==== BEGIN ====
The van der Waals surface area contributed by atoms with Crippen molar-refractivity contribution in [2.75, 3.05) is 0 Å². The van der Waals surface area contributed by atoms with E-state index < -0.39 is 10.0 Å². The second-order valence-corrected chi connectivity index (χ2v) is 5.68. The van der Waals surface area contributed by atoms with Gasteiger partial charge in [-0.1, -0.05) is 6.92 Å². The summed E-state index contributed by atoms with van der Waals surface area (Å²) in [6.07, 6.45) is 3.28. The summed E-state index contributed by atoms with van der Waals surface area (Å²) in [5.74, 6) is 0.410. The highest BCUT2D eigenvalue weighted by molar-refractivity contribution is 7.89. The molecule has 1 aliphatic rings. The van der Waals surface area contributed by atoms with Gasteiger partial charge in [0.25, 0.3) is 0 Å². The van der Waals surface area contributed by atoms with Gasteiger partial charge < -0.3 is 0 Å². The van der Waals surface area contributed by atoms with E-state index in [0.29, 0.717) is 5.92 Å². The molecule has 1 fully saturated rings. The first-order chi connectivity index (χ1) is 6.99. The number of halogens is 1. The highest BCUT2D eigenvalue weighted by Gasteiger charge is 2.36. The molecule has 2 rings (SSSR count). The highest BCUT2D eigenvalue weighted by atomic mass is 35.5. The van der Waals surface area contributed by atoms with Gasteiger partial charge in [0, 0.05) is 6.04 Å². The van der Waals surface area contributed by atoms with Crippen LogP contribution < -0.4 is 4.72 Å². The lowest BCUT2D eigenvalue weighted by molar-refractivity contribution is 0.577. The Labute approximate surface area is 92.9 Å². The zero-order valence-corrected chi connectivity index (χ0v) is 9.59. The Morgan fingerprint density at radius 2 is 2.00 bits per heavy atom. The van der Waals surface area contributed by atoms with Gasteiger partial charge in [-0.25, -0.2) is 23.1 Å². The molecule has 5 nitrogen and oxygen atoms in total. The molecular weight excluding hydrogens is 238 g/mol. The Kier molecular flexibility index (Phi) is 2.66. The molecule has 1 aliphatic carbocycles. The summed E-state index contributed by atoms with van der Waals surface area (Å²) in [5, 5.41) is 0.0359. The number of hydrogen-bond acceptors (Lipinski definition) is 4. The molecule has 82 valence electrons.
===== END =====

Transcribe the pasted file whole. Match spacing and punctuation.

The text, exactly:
The van der Waals surface area contributed by atoms with Crippen molar-refractivity contribution in [2.75, 3.05) is 0 Å². The van der Waals surface area contributed by atoms with E-state index < -0.39 is 10.0 Å². The second-order valence-corrected chi connectivity index (χ2v) is 5.68. The van der Waals surface area contributed by atoms with Gasteiger partial charge in [-0.1, -0.05) is 6.92 Å². The summed E-state index contributed by atoms with van der Waals surface area (Å²) in [6.07, 6.45) is 3.28. The summed E-state index contributed by atoms with van der Waals surface area (Å²) in [5.74, 6) is 0.410. The highest BCUT2D eigenvalue weighted by molar-refractivity contribution is 7.89. The molecule has 1 aliphatic rings. The van der Waals surface area contributed by atoms with Gasteiger partial charge in [0.25, 0.3) is 0 Å². The van der Waals surface area contributed by atoms with Gasteiger partial charge < -0.3 is 0 Å². The van der Waals surface area contributed by atoms with E-state index in [0.29, 0.717) is 5.92 Å². The molecule has 1 fully saturated rings. The first-order chi connectivity index (χ1) is 6.99. The number of halogens is 1. The highest BCUT2D eigenvalue weighted by Gasteiger charge is 2.36. The molecule has 2 rings (SSSR count). The highest BCUT2D eigenvalue weighted by atomic mass is 35.5. The van der Waals surface area contributed by atoms with Gasteiger partial charge in [0, 0.05) is 6.04 Å². The van der Waals surface area contributed by atoms with Crippen LogP contribution < -0.4 is 4.72 Å². The lowest BCUT2D eigenvalue weighted by molar-refractivity contribution is 0.577. The Labute approximate surface area is 92.9 Å². The zero-order valence-corrected chi connectivity index (χ0v) is 9.59. The Morgan fingerprint density at radius 2 is 2.00 bits per heavy atom. The van der Waals surface area contributed by atoms with Gasteiger partial charge in [-0.25, -0.2) is 23.1 Å². The molecule has 5 nitrogen and oxygen atoms in total. The molecular weight excluding hydrogens is 238 g/mol. The Kier molecular flexibility index (Phi) is 2.66. The molecule has 1 aliphatic carbocycles. The summed E-state index contributed by atoms with van der Waals surface area (Å²) in [5, 5.41) is 0.0359. The number of hydrogen-bond acceptors (Lipinski definition) is 4. The molecule has 82 valence electrons.